defo agree that a car is a car!. I too love cars in the same way as bikers love bikes – the speed, noise smell and sound. it is not just transport. Transport would be a Fiat Panda or a Smart Car or anything that Nick Cleg drives. Unfortunately I guess that eco cars will just become the norm as it becomes just too expensive to use oil and the car firms are too lazy to inovate. Also, fact is is that commercial electric cars suck or are too expensive at the moment. Also agree that trying for a hybrid is a waste of time and more out of the box thinking is needed with a no oil mentality.

Theres a reason Brian in Family Guy is scripted to drive a Prius! Bet he too likes Cous Cous.

Happen to like Clarkson, much like most of the country. Polls show it. He’s a no nonsense kind of guy who says things others would like to but are too afraid to in public. You’l just have to hope he never gets into politics else he would probably get in.

BTw.. the spell check on here is terrible! For a Dyslexic I’m having to use google 🙁


Hi Mose, we don’t have spell check on Which Convo. However, some browsers offer plugins with a spell check. I use Google Chrome and it has a spell checker included, allowing you to fix your spelling mistakes. Thanks.

par ailleurs says:
17 September 2012

What’s Jeremy Clarkson doing in Which? Good comedy writing but not exactly serious surely. Of course most ‘eco’ cars are nonsense, especially the fully electric, but we have to start somewhere. I actually like my modern, fuel-efficient and reliable Skoda with its 1.2 turbo petrol engine. I don’t want to go back to filling up too often and paying for excessive servicing as in the old days that Argus seems to miss. Any car is fine as a hobby car but modern technology is so much better.
I think Argus/Clarkson gives the game away in his anti immigration, anti vegeterian and even anti voting rant. Not a man to be taken seriously or become stuck in a lift with.


Thanks for proving my point

The most ignorant of middle-class eco warriors will always call someone a “Clarkson” if they can’t form an argument against the comments made. Those who have a sense of humour can see it for what it is and those that don’t become “outraged” after choking on their cous-cous. Just proves that Eco is all about ego, as the article suggests

With a modern petrol turbo engine like yours, I’ve read that they are very prone to coking. To save yourself from an engine rebuild every 30k you apparently have to drive the thing hard every now and again. I don’t know about you but having to either rebuild the engine or drive it hard will negate any savings I will have made on fuel.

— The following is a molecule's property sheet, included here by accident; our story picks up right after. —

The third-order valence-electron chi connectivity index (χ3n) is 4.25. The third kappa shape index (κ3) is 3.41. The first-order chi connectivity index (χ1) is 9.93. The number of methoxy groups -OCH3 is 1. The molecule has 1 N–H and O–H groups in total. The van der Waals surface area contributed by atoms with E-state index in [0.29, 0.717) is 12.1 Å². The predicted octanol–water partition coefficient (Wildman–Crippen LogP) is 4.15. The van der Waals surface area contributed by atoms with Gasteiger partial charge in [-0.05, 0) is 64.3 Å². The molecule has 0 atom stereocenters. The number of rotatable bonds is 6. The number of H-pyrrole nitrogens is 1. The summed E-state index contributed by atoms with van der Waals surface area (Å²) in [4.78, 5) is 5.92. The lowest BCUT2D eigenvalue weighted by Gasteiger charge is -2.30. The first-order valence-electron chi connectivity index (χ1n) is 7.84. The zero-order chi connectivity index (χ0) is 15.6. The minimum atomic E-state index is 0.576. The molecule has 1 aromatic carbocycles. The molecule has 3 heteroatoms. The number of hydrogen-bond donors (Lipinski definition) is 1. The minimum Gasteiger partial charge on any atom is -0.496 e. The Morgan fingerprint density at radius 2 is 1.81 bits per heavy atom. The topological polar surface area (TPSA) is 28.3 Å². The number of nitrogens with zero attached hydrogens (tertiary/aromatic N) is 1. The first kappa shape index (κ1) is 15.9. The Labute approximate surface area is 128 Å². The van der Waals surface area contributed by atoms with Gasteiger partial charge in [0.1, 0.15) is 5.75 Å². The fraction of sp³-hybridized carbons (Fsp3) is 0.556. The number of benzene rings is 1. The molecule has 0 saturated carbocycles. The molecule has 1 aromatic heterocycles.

What Car recently spoke to the design engineer of Fords new eco-boost engines after they tested the engine 5 times in real-life situations. The situation was the same every time 37mpg and the engineer agreed with them despite the PR telling him to keep it quiet.

In conclusion, eco engines are no more efficient that the engines of about 5 – 10 years old, they just produce less CO2 and cost more to repair when they coke up. Basically everything involving an internal combustion engine and efficiency savings has a net cost to your wallet.

The only way forward is FULLY ELECTRIC with either quick charging station or battery replacement centres.


By conforming Argus to a stereotype you’ve just made yourself one. Funny really.


Guys, lets not make things personal. Please stick to talking about one anothers’ points, rather than making jibes. Our community guidelines are there for a reason: https://conversation.which.co.uk/commenting-guidelines

par ailleurs says:
18 September 2012

Thanks for that Patrick. I fear that this thread is a lost cause though. I like good arguments with sensible and occasionally humorous asides. The original did worry me though. It had a very nasty undertone.
I’m not adding anything else here as I don’t think there’s any point.


Eco-cars have been fairly criticised, but that is because they are generally seen as direct replacements for conventional cars. Making an electric car that is powerful enough to achieve speeds of 70 mph and above takes a huge toll in battery life.

My solution is for car manufacturers to focus on electric city cars with a top speed of around 40 mph. These should appeal to families that own two cars, since they still have access to a larger, conventional car for longer distances at higher speeds.

I really don’t think that image matters.